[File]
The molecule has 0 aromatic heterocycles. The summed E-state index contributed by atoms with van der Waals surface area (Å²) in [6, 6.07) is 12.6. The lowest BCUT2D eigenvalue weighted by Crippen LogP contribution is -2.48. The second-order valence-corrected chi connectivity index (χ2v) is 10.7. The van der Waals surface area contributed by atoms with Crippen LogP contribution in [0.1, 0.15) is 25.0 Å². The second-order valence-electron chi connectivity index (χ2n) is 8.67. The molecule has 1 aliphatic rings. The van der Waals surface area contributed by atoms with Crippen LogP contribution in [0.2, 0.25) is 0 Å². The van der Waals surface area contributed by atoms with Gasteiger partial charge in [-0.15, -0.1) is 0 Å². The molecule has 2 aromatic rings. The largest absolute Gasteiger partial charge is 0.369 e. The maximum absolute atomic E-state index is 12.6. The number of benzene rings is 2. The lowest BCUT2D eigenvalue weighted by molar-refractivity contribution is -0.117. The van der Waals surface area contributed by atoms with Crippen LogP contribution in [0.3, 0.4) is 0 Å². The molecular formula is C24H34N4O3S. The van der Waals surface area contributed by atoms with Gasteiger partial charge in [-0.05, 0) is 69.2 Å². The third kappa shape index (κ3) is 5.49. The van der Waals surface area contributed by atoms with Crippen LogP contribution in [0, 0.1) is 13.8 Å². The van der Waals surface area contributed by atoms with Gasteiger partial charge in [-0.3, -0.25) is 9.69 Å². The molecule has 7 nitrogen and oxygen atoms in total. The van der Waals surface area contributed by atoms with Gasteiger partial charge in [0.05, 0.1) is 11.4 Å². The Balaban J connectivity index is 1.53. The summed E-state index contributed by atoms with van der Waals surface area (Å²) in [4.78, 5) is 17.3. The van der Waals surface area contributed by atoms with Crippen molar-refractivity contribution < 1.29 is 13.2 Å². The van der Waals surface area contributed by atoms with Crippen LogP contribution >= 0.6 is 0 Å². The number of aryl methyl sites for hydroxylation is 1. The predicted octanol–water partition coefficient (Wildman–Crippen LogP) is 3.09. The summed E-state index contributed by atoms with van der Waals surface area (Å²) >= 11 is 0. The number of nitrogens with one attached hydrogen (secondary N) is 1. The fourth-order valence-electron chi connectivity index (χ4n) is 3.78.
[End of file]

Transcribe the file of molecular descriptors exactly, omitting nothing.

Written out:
The molecule has 0 aromatic heterocycles. The summed E-state index contributed by atoms with van der Waals surface area (Å²) in [6, 6.07) is 12.6. The lowest BCUT2D eigenvalue weighted by Crippen LogP contribution is -2.48. The second-order valence-corrected chi connectivity index (χ2v) is 10.7. The van der Waals surface area contributed by atoms with Crippen LogP contribution in [0.1, 0.15) is 25.0 Å². The second-order valence-electron chi connectivity index (χ2n) is 8.67. The molecule has 1 aliphatic rings. The van der Waals surface area contributed by atoms with Crippen LogP contribution in [0.2, 0.25) is 0 Å². The van der Waals surface area contributed by atoms with Gasteiger partial charge in [-0.15, -0.1) is 0 Å². The molecule has 2 aromatic rings. The largest absolute Gasteiger partial charge is 0.369 e. The maximum absolute atomic E-state index is 12.6. The number of benzene rings is 2. The lowest BCUT2D eigenvalue weighted by molar-refractivity contribution is -0.117. The van der Waals surface area contributed by atoms with Crippen LogP contribution in [0.3, 0.4) is 0 Å². The molecular formula is C24H34N4O3S. The van der Waals surface area contributed by atoms with Gasteiger partial charge in [-0.05, 0) is 69.2 Å². The third kappa shape index (κ3) is 5.49. The van der Waals surface area contributed by atoms with Crippen LogP contribution in [0, 0.1) is 13.8 Å². The van der Waals surface area contributed by atoms with Gasteiger partial charge in [-0.3, -0.25) is 9.69 Å². The molecule has 7 nitrogen and oxygen atoms in total. The van der Waals surface area contributed by atoms with Gasteiger partial charge in [0.05, 0.1) is 11.4 Å². The Balaban J connectivity index is 1.53. The summed E-state index contributed by atoms with van der Waals surface area (Å²) in [4.78, 5) is 17.3. The van der Waals surface area contributed by atoms with Crippen molar-refractivity contribution < 1.29 is 13.2 Å². The van der Waals surface area contributed by atoms with Crippen LogP contribution >= 0.6 is 0 Å². The number of aryl methyl sites for hydroxylation is 1. The predicted octanol–water partition coefficient (Wildman–Crippen LogP) is 3.09. The summed E-state index contributed by atoms with van der Waals surface area (Å²) >= 11 is 0. The number of nitrogens with one attached hydrogen (secondary N) is 1. The fourth-order valence-electron chi connectivity index (χ4n) is 3.78.